by Dr. Terry Stoops
Former Director of the Center for Effective Education, John Locke Foundation
In an excellent Education Next blog post, Dr. Brian Kisida and Olivia Piontek respond to claims by UCLA’s Civil Rights Project and others that school segregation has worsened. The authors offer a useful summary of the difficulties of measuring it using absolute and relative measures. They observe,
In contrast, relative measures of segregation take into account the underlying composition of students, making them more comparable across locations and over time. They are also conceptually different in that they measure how evenly a given population of students is distributed across an entire school system. This makes intuitive sense, as segregation implies that some students are segregated from other students—relative to some underlying pool of students a school could enroll.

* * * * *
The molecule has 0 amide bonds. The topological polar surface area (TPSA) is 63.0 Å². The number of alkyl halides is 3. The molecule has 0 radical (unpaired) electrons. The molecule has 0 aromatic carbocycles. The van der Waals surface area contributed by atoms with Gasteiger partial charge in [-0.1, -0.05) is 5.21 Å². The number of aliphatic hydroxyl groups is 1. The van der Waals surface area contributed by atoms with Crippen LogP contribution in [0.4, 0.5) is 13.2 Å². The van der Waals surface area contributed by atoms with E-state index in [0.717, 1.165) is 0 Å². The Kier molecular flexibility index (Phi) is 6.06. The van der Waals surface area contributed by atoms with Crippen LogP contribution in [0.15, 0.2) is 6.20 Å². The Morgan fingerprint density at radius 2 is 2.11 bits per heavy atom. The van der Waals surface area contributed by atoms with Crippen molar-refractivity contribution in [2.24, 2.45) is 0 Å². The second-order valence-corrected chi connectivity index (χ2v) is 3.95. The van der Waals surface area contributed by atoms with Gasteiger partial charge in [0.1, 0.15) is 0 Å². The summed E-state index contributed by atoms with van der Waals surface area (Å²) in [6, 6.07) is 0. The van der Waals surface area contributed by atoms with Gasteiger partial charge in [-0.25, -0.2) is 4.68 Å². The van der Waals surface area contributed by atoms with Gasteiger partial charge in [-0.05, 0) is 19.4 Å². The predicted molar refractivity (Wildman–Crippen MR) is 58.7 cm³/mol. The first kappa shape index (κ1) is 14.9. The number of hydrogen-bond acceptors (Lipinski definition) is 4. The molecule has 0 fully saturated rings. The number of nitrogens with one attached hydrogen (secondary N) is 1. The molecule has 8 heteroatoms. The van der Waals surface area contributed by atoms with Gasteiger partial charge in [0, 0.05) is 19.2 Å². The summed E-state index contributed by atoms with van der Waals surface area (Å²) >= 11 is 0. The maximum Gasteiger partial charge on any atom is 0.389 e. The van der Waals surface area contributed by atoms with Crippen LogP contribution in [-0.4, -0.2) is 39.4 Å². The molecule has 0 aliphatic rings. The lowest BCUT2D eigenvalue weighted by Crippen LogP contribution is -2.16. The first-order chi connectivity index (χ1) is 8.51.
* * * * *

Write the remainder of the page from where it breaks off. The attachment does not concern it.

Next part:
This issue with measuring segregation is well-known in the academic community, and there is ample scholarly evidence using relative measures of segregation that adjust for the underlying composition of students in school systems. Using these more sophisticated relative measures, such as the dissimilarity index and the variance-ratio index, examinations of trends find that segregation has been flat or modestly decreased over the past 20 years. In summary, massive resegregation is not occurring, and students are roughly just as evenly distributed across school systems as they were 20 years ago.
Kisida and Piontek conclude, “This [segregation] is an outrage that demands serious attention and action. But as we devise strategies and search for solutions, it is imperative that we are motivated by a complete picture of the problem we are trying to address.”